Alice in Wonderland

When I heard that Disney was producing a live-action version of Alice in Wonderland I was both nervous and excited. I was never a fan of the animated “classic” and I felt it missed the point of the books entirely. So the new version offered a chance to either fix the mistakes of the earlier version (a la 2003’s Peter Pan), or a chance to fail again. Then when I heard it would be a Tim Burton/ Johnny Depp collaboration, my heart sank. The last time they did a remake/adaptation we were left with the absolutely horrible Charlie and the Chocolate Factory. But I still had faith in the duo, with their many previous successes and their tremendous pool of talent to draw from. As the cast filled out better than I had hoped, and the images and trailers began emerging I allowed myself to hope that this time I wouldn’t be disappointed. When I found out that it was based on an original take of Alice’s story, rather than a direct translation, my excitement reached its peak. But I never, ever would have guessed what we were in store for.

Burton’s Alice in Wonderland is a masterpiece. It’s funny and bizarre and exciting, it’s empowering and touching, and completely unexpected. He took a children’s classic and crafted a feminist, adventure both epic and intimate. Making Alice a 19 year old rebel, fighting against the conformity of society gives the story more weight than it ever had as the absurdist fantasy of a 7 year old. Alice shows up with her mother at a surprise engagement party, and finds herself being asked for her hand by the worst suitor ever (complete with his own digestive blockages!). Deciding she needs a moment to compose herself, Alice runs off after a white rabbit in a waistcoat with a pocket watch, falls down a hole and ends up in Underland (not to be called Wonderland). Things are not right in this world, far from bright and cheery and silly, things are dangerous and repressive and violent. After a quick encounter with a talking caterpillar, Alice is attacked by a vicious, hairy monster and set on a path toward her destiny: slaying the Jabberwocky, an enormous dragon.

Burton brought together a wonderful cast together to play his menagerie of characters. They’re all brilliantly designed and animated, many a combination of live action and effects. Burton’s wife, Helena Bonham Carter, plays the “bloody” Red Queen, delightfully twisted and evil, with an enormous head. She rules over Underland, screaming “Off with their heads” at every available opportunity. Crispin Glover plays her creepy henchman, the Knave of Hearts, obsessive and just as twisted as his Queen. Alice’s animal cohorts, the White Rabbit, the hilarious March Hare, the Dormouse, Bayard the bloodhound and the rest all present memorable characters with fleeting moments of screen time. Alan Rickman’s perfectly voiced, hookah-smoking caterpillar delights whenever he’s on screen. Tweedle-dee and Tweedle-dum are the cutest, bumbling goofballs you can imagine. Anne Hathaway was an odd choice to join this merry band of eccentric actors, but she’s pitch perfect as the White Queen, sister to the evil Red Queen, who stands for all things good and proper, and brews some disgusting potions in her spare time. And the electricity-spewing Jabberwocky is as believable a talking dragon as you’re likely to see onscreen.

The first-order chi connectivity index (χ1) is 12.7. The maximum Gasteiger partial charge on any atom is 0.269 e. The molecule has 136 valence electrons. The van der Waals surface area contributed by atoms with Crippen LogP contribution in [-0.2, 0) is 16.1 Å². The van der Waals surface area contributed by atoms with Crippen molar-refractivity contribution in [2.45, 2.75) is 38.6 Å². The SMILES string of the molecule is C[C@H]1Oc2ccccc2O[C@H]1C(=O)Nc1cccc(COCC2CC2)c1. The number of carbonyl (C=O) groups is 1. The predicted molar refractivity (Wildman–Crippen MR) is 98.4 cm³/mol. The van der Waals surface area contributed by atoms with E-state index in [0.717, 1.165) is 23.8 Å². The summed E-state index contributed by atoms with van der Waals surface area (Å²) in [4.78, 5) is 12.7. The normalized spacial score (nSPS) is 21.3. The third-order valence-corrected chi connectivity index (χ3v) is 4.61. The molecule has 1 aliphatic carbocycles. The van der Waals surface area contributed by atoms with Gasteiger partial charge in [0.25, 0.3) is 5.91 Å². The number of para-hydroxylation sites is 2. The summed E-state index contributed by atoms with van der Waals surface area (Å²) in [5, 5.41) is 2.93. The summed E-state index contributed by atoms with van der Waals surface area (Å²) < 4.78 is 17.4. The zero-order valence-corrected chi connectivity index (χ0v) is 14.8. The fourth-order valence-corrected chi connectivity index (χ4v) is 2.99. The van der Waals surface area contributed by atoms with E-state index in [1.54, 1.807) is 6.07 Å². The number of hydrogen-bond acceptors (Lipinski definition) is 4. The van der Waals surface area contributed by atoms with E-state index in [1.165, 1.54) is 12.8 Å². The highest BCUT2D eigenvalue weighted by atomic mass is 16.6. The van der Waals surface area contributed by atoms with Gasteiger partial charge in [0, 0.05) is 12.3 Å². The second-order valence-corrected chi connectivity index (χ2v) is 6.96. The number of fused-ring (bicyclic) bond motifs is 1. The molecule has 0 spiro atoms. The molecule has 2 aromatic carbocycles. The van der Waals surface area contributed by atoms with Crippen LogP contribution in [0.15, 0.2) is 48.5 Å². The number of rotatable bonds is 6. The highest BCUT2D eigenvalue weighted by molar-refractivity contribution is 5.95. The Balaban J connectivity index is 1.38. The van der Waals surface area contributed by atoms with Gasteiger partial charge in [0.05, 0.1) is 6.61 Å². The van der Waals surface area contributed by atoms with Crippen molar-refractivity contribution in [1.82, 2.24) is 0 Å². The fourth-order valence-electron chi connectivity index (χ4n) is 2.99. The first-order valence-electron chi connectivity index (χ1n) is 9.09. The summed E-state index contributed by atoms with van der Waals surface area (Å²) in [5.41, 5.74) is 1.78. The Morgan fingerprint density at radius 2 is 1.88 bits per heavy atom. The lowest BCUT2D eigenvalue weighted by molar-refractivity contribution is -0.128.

The revelation, of course, is Johnny Depp’s Mad Hatter. At this point, it’s impossible to expect anything but greatness and creativity from Depp, but he outdoes even himself this time. His intermittently-Scottish Hatter drips barely concealed madness, bubbling just below the surface, occasionally bursting out of him, mixed with anger at the state of things. But as Alice herself says, all the best people are mad, and he truly steals the show. At times goofy and sweet, at others tortured and tragic, occasionally a little scary, and even a badass hero (he fights using a Scottish claymore!), he brings so much to a character that could have easily turned into a joke, or even worse, an annoyance. He stays burned in your mind long after the movie’s over, from his orange hair to his childish voice to his repeated riddle, “How is a raven like a writing desk?” It may be Alice’s story, but it’s Depp’s movie.

As things get curiouser and curiouser, Alice learns who she really is, and how to find her place in the world. She finds that who she is has nothing to do with who others think she is or should be. All good lessons for everyone to learn, especially the young girls who would look up to and admire Alice. She’s a feminist role model, with more “muchness” than even she realized she had. She’s wonderfully played by Mia Wasikowska, who manages to assert her character without overshadowing the absurd beauty and chaos she’s surrounded by in Underland. She’s graceful and strong and confident, providing our anchor and our point of view in the story. It’s rare that a “reimagining” of a story so well-known and classic as this manages to feel fresh and exciting, and bring something new to the table. It’s an absolute joy, one that everyone should take the time to see. And I didn’t even mention the futterwacken!
A+

5 thoughts on “Alice in Wonderland

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